The post on page 1 briefly covers the slanderous rumors about him and Countess Anna Orlova-Cheshmenskaya, which Pushkin promulgated in 3 or 4 quite insulting quatrains. More of a concern to many at the time and all the way up through the present was his [mesmerizing ?] influence over Countess Anna. How was it that he persuaded her to give the equivalent of 740 MILLION DOLLARS in today's money to the Novgorod Diocese ? Specifically for the rebuilding of the ancient Yuriev [ St George ] Monastery, it appears. Countess Anna inherited her fortune in 1808 and spent the next 40 years until her own repose in 1848 lavishing money on both Archimandrite Photi's projects as well as donating to various Churches and Monasteries [ and freeing a young novice from his obligatory military service ! ].

This financial topic needs to be explored for the truth to be reached.

For the moment, we will assume the best, that Archimandrite Photius was given talents by God to help the Orthodox Church in a time of peril. Some authors posit that he was the most influential churchman in recent centuries, wielding unheard of power over Tsar Alexander I. [ I would think more of Patriarch Nikon and Tsar Alexey Mikhailovich in this context, but compared with later times, even up to the end of the Romanov Monarchy, it seems that the energetic Fr Photi [Spassky] stands out. ] All these contentions will hopefully be examined as much as possible for a non-Russian-speaking researcher.

Archimandrite Photius reposed a full decade before Countess Anna. One wonders where she sought spiritual guidance after his death. Perhaps she felt all the more urgency to visit St Feofil of the Kiev Caves, traveling all that distance in the mere hope of finding him, as recounted in an above post.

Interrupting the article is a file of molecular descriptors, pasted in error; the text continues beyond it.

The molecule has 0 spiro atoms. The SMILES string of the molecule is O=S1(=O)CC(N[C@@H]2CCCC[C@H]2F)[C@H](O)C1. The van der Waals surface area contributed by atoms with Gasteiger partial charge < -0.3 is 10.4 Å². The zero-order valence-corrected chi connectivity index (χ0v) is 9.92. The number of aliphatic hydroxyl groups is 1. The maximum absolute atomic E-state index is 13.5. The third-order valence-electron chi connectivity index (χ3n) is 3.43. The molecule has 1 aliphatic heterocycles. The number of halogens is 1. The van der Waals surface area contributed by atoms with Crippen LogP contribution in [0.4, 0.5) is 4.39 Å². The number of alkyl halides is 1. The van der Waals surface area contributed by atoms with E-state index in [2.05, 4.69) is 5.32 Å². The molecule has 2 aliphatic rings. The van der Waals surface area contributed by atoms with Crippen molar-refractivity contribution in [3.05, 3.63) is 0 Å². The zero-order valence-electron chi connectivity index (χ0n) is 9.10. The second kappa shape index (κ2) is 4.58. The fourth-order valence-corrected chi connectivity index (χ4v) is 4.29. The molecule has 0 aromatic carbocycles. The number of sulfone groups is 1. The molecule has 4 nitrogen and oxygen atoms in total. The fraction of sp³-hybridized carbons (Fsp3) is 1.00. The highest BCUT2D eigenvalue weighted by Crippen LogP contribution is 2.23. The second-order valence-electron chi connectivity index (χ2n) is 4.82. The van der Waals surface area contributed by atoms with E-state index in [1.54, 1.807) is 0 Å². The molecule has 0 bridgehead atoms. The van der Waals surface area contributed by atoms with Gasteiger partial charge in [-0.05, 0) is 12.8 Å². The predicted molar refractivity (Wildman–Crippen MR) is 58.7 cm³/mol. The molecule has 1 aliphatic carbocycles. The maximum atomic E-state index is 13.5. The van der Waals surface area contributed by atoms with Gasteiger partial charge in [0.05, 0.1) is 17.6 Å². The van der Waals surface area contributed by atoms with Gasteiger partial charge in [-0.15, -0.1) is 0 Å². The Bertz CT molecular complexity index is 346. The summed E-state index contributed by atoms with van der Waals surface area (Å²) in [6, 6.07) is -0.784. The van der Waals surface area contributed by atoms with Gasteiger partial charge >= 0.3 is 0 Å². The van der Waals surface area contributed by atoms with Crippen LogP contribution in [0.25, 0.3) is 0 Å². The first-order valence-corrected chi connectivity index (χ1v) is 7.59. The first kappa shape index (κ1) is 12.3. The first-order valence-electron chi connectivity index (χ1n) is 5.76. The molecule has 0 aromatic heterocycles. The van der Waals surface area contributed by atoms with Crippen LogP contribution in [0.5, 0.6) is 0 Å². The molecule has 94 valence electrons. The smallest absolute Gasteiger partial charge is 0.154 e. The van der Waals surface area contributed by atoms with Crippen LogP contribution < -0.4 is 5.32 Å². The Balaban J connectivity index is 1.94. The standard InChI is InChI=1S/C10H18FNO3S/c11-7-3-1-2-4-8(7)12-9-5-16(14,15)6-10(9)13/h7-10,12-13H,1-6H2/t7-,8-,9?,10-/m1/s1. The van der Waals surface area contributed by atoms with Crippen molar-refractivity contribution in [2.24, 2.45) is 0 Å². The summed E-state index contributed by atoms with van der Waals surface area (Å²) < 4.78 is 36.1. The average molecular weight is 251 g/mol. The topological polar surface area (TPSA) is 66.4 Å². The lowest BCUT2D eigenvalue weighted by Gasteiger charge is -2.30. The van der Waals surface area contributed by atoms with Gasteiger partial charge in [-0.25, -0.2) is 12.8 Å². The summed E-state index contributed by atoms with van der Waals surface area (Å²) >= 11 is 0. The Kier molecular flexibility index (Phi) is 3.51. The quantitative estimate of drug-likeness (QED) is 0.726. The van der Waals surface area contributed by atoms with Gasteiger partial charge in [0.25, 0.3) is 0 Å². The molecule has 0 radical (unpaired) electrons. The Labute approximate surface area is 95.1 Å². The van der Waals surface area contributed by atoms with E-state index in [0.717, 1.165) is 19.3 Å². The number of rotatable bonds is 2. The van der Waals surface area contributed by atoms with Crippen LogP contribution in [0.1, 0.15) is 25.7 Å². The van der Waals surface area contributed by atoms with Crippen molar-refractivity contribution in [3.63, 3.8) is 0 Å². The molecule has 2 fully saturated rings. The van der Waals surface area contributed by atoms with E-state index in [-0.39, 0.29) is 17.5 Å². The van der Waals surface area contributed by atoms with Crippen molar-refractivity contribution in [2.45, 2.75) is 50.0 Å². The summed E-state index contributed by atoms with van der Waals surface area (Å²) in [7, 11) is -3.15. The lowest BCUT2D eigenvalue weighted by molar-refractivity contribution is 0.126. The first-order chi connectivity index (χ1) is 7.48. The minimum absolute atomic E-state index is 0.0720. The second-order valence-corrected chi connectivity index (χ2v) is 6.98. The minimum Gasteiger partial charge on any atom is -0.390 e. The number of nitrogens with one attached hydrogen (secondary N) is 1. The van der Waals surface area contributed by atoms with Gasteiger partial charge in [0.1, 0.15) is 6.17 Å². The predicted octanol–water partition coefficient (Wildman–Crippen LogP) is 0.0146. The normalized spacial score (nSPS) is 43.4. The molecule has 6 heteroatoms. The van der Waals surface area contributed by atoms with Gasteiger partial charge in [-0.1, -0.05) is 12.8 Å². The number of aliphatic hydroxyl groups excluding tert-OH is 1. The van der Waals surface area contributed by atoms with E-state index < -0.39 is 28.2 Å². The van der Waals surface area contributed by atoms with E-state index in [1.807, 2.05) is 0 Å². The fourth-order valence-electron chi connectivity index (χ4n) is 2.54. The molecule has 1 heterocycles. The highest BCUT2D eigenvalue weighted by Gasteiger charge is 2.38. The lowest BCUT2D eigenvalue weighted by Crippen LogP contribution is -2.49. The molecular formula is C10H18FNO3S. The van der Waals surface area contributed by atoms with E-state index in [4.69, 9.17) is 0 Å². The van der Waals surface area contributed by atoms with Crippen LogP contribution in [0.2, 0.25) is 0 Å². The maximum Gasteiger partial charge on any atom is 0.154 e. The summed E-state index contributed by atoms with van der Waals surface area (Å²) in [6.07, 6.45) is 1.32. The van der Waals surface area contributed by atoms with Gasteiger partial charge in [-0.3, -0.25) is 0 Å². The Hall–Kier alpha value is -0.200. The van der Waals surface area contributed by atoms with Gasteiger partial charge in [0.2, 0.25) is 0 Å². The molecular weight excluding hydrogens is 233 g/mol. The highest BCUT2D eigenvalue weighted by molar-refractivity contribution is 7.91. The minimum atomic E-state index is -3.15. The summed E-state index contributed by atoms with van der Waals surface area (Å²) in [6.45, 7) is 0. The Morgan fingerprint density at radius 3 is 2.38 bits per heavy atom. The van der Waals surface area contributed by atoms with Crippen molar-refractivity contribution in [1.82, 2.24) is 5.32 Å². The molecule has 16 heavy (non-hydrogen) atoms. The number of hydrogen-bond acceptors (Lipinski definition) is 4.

A complete biography of Anna needs to be written to fill in all these blank spaces in her life !

Here is that 5-domed Cathedral of the Exaltation of the Cross in the venerable Yuriev Monastery, which both of these intriguing personalities labored much to restore in the early decades of the 19th century.

Image

As for Archimandrite Photius, we can take this vignette as perhaps the tip of the iceberg of what he was able to accomplish :


"One contemporary recounts how Photius drove with him across Vasilevsky Island in St. Petersburg and pointed out with satisfaction the many homes where once Masonic lodges had met and where unorthodox religious groups had held services. Now they were no more."

https://www.cambridge.org/core/journals ... 733443DB63

However, this Cambridge article calls Photius by the epithet "Apostle of Obscurantism", reminding us that what may have been a valiant deed from the traditional Orthodox point of view provoked furious outrage from the Western European secret societies trying to gain the upper hand in Russia in the early 1800s.

PS Many will remember that Vasilevsky Island is the site of St Xenia of St Petersburg's shrine.


Return to “Synaxarion Orthodoxia”

Who is online

Users browsing this forum: No registered users and 4 guests